• Pat Grady

    Been a few years since I bookmarked a webpage, Bravo Zulu!

  • Remi Turcotte

    Is the vary header working on ALL browsers ? I don’t think it’s a good idea to recommend the vary header…

  • BobGladstein

    When we created an m. for a site I worked on, we did the standard user-agent sniffing to redirect users to the right version, but we also added a link on mobile pages back to the desktop version, just in case they preferred it that way. However, that meant that when a mobile user-agent requested a desktop URL, we had to check to see if they were coming from our mobile page in order to avoid redirecting them back to the page they had just come from. Would that be considered a bad idea these days?

  • http://www.techmagnate.com/ Eva Rajput

    Google is taking a stronger position on mobile SEO, it will begin demoting sites in mobile search results if they are not mobile friendly or are misconfigured. Many marketers may find themselves challenged to implement these
    guidelines as they are wide-ranging and will come with associated costs,
    time and upkeep.

    As a result, mobile users could be impacted if they are not seeing relevant content because it does not meet the guidelines.
    It becomes necessary to be updated about the technicalities of mobile SEO.
    Thanks for sharing this informative post!

  • http://www.ninebyblue.com Vanessa Fox

    I don’t think there’s a great answer for that yet and it’s a similar problem as you might have with desktop pages with pagination and faceted navigation (which I describe here: http://searchengineland.com/implementing-pagination-attributes-correctly-for-google-114970).

    The solution in both cases right now is to leave them as separate pages without canonical/alternate media), although as noted in the article, they may not rank as well as they otherwise would.

    I suppose you could also noindex them as you note, as the desktop version would then rank and mobile searchers would get redirected to the right page. There’s the potential downside of lowered ranking in mobile results if a lot of other mobile pages are in play (as I imagine pages optimized for mobile would be seen as more relevant for mobile searches).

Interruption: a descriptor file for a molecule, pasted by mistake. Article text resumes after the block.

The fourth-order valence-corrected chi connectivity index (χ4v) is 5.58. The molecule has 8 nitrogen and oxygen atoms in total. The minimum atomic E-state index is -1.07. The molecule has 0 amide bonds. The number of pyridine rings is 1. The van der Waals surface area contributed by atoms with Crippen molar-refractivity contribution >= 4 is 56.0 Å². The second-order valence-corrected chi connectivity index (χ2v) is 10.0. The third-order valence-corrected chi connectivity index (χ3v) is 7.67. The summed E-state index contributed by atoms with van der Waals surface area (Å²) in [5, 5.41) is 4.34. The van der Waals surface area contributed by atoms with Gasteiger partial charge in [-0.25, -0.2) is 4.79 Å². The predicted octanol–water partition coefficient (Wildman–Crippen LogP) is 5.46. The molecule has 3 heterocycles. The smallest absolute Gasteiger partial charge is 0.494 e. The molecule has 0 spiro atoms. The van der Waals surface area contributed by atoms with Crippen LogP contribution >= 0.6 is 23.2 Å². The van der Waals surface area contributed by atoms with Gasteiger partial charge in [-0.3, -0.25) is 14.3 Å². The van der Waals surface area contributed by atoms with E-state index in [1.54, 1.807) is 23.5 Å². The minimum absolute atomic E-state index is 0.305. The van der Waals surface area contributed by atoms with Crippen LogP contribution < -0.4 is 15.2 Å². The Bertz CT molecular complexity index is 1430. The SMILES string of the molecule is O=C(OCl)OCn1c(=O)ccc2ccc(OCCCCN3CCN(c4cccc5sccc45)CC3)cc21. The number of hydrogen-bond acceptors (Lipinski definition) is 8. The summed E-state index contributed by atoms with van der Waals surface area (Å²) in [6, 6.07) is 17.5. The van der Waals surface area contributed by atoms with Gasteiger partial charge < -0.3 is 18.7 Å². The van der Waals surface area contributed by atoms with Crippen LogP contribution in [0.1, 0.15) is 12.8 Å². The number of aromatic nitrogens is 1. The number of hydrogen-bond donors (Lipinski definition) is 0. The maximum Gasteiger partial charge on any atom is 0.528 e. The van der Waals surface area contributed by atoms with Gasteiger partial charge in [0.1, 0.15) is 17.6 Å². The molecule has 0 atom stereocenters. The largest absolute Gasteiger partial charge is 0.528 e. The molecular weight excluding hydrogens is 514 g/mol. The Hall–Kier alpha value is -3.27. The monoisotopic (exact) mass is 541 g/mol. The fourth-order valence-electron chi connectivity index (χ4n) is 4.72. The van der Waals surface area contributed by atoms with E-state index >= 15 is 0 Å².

I’m hoping that over time, Google’s algorithms get better at issues like this.

    Not sure on Bing — I can look into that for the next article! The blog post you mention is a bit confusing, since it suggests a one URL strategy, but then says it’s fine if you use mobile-only URLs (with corresponding desktop URLs), but doesn’t give recommendations for how to handle that implementation.

    And for mobile only URLs (with no corresponding desktop page), it says you can block them “or not”. But if you block the pages, they’d never rank for mobile searchers.

  • hamletbatista

    Great job, but this paragraph is incorrect.

    “One the mobile page, include following (where max-width is whatever you’ve set the page to support):

    ””

    This goes in the desktop page, not in the mobile page.

    https://developers.google.com/webmasters/smartphone-sites/details

    “On the desktop page, add:

    and on the mobile page, the required annotation should be:

  • http://www.ninebyblue.com Vanessa Fox

    Thanks — good catch. Fixed “mobile page” to be “desktop page”. :)

  • hamletbatista

    “One potential pitfall is page load time. Make sure that the page is speedy to download on mobile devices and that you aren’t loading a bunch of weighty content (like videos and ads that you end up not displaying to mobile users anyway) that hinders the mobile experience”

    An alternative approach is to use clever CSS/Javascript tricks to selectively load heavy resources depending on the viewport. One such trick is unused CSS rules containing background images http://stackoverflow.com/questions/12750872/would-a-background-image-still-load-if-its-hidden

    Another is to avoid hard coding media resources(or ads) in the HTML, and load them dynamically via Jquery/Javascript. This would have to be tested to make sure the resources load as fast as expected using this approach.

  • http://www.agriya.com/ Siva MA

    Dear Vanessa,

    Thanks for sharing this post. If i develop a website in bootsrap, Will i follow the methods what did u share in the post.

  • Eduardo Sobral Guilherme

    Thank you for this great post Vanessa! I was unsure if I should opt for Responsive Design or Dynamic Serving. You made my day!

  • lisa741

    what Stanley answered I am
    inspired that some people able to get paid $5905 in one month on the
    computer. did you see this website w­w­w.K­E­P­2.c­o­m

  • http://makethemclick.com.au/library Mark @ Make Them Click

    Great write up Vanessa.

    One of the things about responsive design that concerns me is that it adds about 1mb of extra code and a dozen extra style sheets and javascript files. While you could combine them into one each, you still end up with an awful lot of extra code.

    This page for instance is nearly 10meg containing over 300 files, two dozen style sheets and nearly a hundred javascript files.

    Doesn’t size matter anymore as a performance hindrance?

  • Peter Garety

    Great source for Mobile SEO. Thank you!

    One thing that is very interesting thing is responsive design – if that is the way to go, why YouTube, Google’s property, is using m sub-domain? Why big sites like Pinterest and Facebook does the same?

    This is one of those things – ‘don’t listen what they say, but learn from what they do’.

  • Federico Riva

    Hi Vanessa, I run 2 sites with different content (but identical subject). I’m about to develop a mobile version for each. But I’d like to have the same content for both sites. To avoid index similarity between the 2 mobile versions (which would have the same content) what can I do?